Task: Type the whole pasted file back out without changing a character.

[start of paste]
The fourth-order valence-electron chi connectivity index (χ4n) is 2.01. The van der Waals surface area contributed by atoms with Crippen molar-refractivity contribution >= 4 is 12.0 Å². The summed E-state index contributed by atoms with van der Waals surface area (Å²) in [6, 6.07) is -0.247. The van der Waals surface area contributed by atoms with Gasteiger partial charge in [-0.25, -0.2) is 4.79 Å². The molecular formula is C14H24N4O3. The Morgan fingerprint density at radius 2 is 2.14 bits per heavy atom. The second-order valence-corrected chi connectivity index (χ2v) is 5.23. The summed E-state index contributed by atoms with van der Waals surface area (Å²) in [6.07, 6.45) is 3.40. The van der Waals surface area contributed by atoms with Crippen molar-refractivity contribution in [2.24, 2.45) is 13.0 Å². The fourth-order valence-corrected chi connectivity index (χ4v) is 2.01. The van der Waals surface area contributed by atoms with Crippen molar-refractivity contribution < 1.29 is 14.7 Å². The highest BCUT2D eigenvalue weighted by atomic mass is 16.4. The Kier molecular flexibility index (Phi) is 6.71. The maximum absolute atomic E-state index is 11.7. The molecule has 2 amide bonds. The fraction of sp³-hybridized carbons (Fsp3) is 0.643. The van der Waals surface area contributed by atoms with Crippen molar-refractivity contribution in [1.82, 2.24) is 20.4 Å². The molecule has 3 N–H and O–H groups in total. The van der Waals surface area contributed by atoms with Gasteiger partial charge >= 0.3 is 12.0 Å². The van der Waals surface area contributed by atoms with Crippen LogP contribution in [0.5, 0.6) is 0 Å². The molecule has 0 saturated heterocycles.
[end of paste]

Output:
The fourth-order valence-electron chi connectivity index (χ4n) is 2.01. The van der Waals surface area contributed by atoms with Crippen molar-refractivity contribution >= 4 is 12.0 Å². The summed E-state index contributed by atoms with van der Waals surface area (Å²) in [6, 6.07) is -0.247. The van der Waals surface area contributed by atoms with Gasteiger partial charge in [-0.25, -0.2) is 4.79 Å². The molecular formula is C14H24N4O3. The Morgan fingerprint density at radius 2 is 2.14 bits per heavy atom. The second-order valence-corrected chi connectivity index (χ2v) is 5.23. The summed E-state index contributed by atoms with van der Waals surface area (Å²) in [6.07, 6.45) is 3.40. The van der Waals surface area contributed by atoms with Crippen molar-refractivity contribution in [2.24, 2.45) is 13.0 Å². The fourth-order valence-corrected chi connectivity index (χ4v) is 2.01. The van der Waals surface area contributed by atoms with Crippen molar-refractivity contribution < 1.29 is 14.7 Å². The highest BCUT2D eigenvalue weighted by atomic mass is 16.4. The Kier molecular flexibility index (Phi) is 6.71. The maximum absolute atomic E-state index is 11.7. The molecule has 2 amide bonds. The fraction of sp³-hybridized carbons (Fsp3) is 0.643. The van der Waals surface area contributed by atoms with Crippen molar-refractivity contribution in [1.82, 2.24) is 20.4 Å². The molecule has 3 N–H and O–H groups in total. The van der Waals surface area contributed by atoms with Gasteiger partial charge >= 0.3 is 12.0 Å². The van der Waals surface area contributed by atoms with Crippen LogP contribution in [0.5, 0.6) is 0 Å². The molecule has 0 saturated heterocycles.